#4. Can you describe a typical writing session for you? Are there things you do that help you write faster or better (i.e. listening to instrumental music, writing at night/in the mornings, etc.)?
Oh, I love this question. Yes. I have a pretty specific ritual to how I write, but I’m also a mom (and I homeschool as well) so I am trying to become more flexible when life demands it.
Still, I get the best results when I follow my routine. I work in the morning, very early. The hardest part of my routine is actually getting out of my bed at 420, but the ideal for me is working from 5-7AM every day. I basically get up, brush my teeth, wash my face, make coffee, say my morning prayers, eat something small, and then get to the kitchen room table with my laptop. I light a candle, and I always play some kind of sound. Right now, I swear by this one (https://www.youtube.com/watch?v=F5Tt3LoygCQ&t=2835s). It really helps me focus.
That’s an awesome routine!!!
#5. What’s your favorite part of writing fantasy?
I love the way that fantasy allows me to explore truth in endless unique ways. You can say anything with fantasy, because you have a whole world of your own making for your characters to explore.
There’s also something about the medieval-esque (I suppose it could be called a few different things) style of fantasy that just draws me in. I feel a physical longing for the Shire when I think about the opening shot of the Fellowship of the Ring. It’s like it’s a real place, a home I left behind in a dream.
My fantasy continent, Kaveryth, is beginning to feel the same way for me, and that’s so special to me as an author.
#6. Have you endured any discouragement over your writing and if so, what inspired you to persevere?
I’ve been very blessed that my family has always supported my writing. I can’t really think of anyone who has discouraged me. I have, however, allowed myself to be discouraged by comparing myself to others, which is an easy trap to fall into. I love the business side of writing as an indie author, so it’s hard for me sometimes when I see people writing 10 books a year to not feel discouraged. I have to remind myself that God has given me this immense blessing of being a wife and mom first, and that means I have to accept some limitations!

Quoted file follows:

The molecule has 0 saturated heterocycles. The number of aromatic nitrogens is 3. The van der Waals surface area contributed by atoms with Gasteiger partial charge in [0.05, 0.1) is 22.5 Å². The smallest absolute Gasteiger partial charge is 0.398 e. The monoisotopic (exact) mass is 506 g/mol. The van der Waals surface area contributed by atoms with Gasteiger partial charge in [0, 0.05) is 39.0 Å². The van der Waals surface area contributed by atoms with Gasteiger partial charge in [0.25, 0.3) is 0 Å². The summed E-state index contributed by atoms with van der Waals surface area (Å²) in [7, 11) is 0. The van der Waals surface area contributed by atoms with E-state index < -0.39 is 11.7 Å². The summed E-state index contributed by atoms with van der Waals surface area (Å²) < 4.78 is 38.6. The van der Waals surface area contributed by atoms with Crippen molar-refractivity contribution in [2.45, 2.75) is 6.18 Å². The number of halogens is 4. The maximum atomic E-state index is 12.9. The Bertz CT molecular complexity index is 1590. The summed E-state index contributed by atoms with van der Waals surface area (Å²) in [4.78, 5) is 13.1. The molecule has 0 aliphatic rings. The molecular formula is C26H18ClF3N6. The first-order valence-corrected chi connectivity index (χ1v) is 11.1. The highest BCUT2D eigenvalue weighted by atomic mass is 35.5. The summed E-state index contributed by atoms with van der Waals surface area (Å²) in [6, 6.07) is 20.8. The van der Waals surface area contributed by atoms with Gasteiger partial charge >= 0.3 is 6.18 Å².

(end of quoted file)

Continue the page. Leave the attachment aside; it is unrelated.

Yes, comparison is one of the hardest things to overcome! It’s so easy to start thinking about how good this author’s writing life seems and wonder why yours can’t be the same way. But, readers, if you’re struggling with the same thing, I try to remind myself that this author whose writing life seems so easy and perfect is struggling with her own things, too!
also, I shall never understand how those authors can write 10 BOOKS A YEAR 🤯
#7. Do you have any advice for writers who want to incorporate faith into their stories, whether that’s in fantasy or another genre?
My biggest advice would be to really get to know your characters. If you can craft characters that come to life, it becomes much easier to include their faith experiences without your book becoming a monologue or a sermon. Let your characters live and breathe, and explore their faith (or lack of faith!) in God. Let them be flawed. Let them doubt. Let them sin, but offer them grace. I think this applies to all genres!
Yes, I totally agree! Your characters are pretty much the foundation of your novel. If the reader doesn’t care about your characters, everything else, is not going to work.
#8. Is there anything you do to help find motivation when you don’t feel like writing?
I try to watch videos about other successful authors, or sometimes I’ll visit Facebook groups or discord chats where authors hang out. Sometimes a few minutes in contact with other writers gives me a boost and gets me started. Once I start, I’m usually fine!